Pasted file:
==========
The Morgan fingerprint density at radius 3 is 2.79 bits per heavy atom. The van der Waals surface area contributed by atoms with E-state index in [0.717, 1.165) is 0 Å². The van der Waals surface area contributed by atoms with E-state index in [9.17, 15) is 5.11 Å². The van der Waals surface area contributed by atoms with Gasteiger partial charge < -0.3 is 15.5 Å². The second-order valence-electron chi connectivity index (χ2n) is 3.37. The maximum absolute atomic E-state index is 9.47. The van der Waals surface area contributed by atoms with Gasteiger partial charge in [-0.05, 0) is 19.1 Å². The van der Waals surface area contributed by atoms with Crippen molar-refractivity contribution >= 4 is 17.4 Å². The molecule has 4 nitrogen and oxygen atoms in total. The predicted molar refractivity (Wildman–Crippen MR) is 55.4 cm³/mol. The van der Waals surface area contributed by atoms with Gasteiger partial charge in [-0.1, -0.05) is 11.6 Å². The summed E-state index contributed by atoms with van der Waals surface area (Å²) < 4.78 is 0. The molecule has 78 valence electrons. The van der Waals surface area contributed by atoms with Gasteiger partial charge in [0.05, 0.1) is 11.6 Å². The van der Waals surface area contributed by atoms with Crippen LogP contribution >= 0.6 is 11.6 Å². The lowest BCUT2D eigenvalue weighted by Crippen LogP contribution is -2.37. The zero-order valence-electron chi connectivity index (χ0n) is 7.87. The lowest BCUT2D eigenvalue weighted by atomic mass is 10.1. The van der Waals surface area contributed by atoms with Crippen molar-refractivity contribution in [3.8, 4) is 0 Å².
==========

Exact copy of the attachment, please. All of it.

The Morgan fingerprint density at radius 3 is 2.79 bits per heavy atom. The van der Waals surface area contributed by atoms with E-state index in [0.717, 1.165) is 0 Å². The van der Waals surface area contributed by atoms with E-state index in [9.17, 15) is 5.11 Å². The van der Waals surface area contributed by atoms with Gasteiger partial charge < -0.3 is 15.5 Å². The second-order valence-electron chi connectivity index (χ2n) is 3.37. The maximum absolute atomic E-state index is 9.47. The van der Waals surface area contributed by atoms with Gasteiger partial charge in [-0.05, 0) is 19.1 Å². The van der Waals surface area contributed by atoms with Crippen molar-refractivity contribution >= 4 is 17.4 Å². The molecule has 4 nitrogen and oxygen atoms in total. The predicted molar refractivity (Wildman–Crippen MR) is 55.4 cm³/mol. The van der Waals surface area contributed by atoms with Gasteiger partial charge in [-0.1, -0.05) is 11.6 Å². The summed E-state index contributed by atoms with van der Waals surface area (Å²) < 4.78 is 0. The molecule has 78 valence electrons. The van der Waals surface area contributed by atoms with Gasteiger partial charge in [0.05, 0.1) is 11.6 Å². The van der Waals surface area contributed by atoms with Crippen LogP contribution >= 0.6 is 11.6 Å². The lowest BCUT2D eigenvalue weighted by Crippen LogP contribution is -2.37. The zero-order valence-electron chi connectivity index (χ0n) is 7.87. The lowest BCUT2D eigenvalue weighted by atomic mass is 10.1. The van der Waals surface area contributed by atoms with Crippen molar-refractivity contribution in [3.8, 4) is 0 Å².